With the installation of nets on seven campus and city bridge sites set to begin this summer, the University will hire a contractor for the project within the next month, according to Associate University Architect Andrew Magré ’91.
The University has received all necessary approvals for constructing the nets, Magré said. The only remaining steps before work can begin, in addition to hiring a contractor, is determining the best way to install the nets –– which involves deciding which bridge to first work on and the order of installing the nets on other bridges.
Six of the nets will be built under the bridges; a seventh will be built around the Suspension Bridge.
In January, Cornell announced its intention to install the nets over the summer. The University will remove each black fence — the barrier currently in place on all of the bridges near campus — once the net at that site is complete, bringing hope to many involved in the debates over how to best reduce suicides at Cornell and at college campuses nationwide.
“We’ll be working with the contractor to determine the sequencing [of which bridges to work on first] and staging for each of the bridges,” Magré said.
“The goal is to be completed by the end of the year,” he said. “We’re hoping to have at that stage the nets … in place, and the temporary fencing that’s there now will have been removed.”
Installations of the nets — which will be accompanied by the placement of cameras and heat sensors to determine if someone or something is caught in the net — will not begin on all seven bridges simultaneously, in order to minimize traffic disruptions.
“The goal is to not affect traffic — pedestrian and vehicular traffic — as much as possible, so we’d like to avoid closing lanes on multiple bridges that span a single gorge simultaneously,” Magré said. “We will be very sensitive to traffic patterns.”
Workers known as “riggers” will need to use harnesses in order to attach the nets to steel struts — steel beams that stick out from the side of the bridge — that extend 15 feet from the side of the bridge.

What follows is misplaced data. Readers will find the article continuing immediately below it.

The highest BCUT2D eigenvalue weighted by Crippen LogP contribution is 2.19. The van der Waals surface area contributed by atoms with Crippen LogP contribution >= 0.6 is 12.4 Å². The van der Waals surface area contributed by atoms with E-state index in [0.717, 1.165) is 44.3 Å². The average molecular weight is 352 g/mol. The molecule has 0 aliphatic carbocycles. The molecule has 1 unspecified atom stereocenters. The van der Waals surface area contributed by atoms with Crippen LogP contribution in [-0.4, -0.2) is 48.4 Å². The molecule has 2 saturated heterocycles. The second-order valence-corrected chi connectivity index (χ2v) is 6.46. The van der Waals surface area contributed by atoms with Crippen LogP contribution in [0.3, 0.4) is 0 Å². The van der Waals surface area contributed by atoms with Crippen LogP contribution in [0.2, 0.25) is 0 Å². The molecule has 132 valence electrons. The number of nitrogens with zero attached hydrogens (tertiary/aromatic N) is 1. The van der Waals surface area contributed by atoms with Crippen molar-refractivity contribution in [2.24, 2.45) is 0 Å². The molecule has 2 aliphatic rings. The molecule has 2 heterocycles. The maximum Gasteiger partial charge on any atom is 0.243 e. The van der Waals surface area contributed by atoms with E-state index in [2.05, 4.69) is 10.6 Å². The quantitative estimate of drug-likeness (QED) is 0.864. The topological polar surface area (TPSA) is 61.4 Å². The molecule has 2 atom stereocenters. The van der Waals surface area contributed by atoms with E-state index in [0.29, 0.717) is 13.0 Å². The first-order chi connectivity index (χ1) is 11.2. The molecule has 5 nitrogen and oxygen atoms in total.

“In order to install the cable steel mesh, you’ll generally have riggers out there on ropes,” Magré said. “They’re going to be there over the bridge extended over the gorge on ropes or in baskets and they essentially have to take this mesh — this net — and connect it to the steel struts.”
The panels had to be designed in consultation with the Ithaca Fire Department, which has a training simulator for rescuers to practice recovering a person trapped in one of the nets.
“[We had to] make sure … the nets meet their specifications, and are compatible with their rescue techniques,” Magré said.
The fire department had input in determining the thickness of the stainless steel cable used in the nets and the size of the net openings, according to Magré.
“The dynamics of the mesh system are such that if you were to land into the net, first off, the 15-foot drop would not be a pleasant experience into the mesh,” Magré said. “Once you’re in the net, it’s very difficult to move around in it because of its springiness.”
Correction: Due to an editing error, a previous version of this story incorrectly attributed a quote about the sequence of the nets’ construction to Simeon Moss ’74, deputy University spokesperson. In fact the statement was made by Associate University Architect Andrew Magré ’91.
Original Author: Joseph Niczky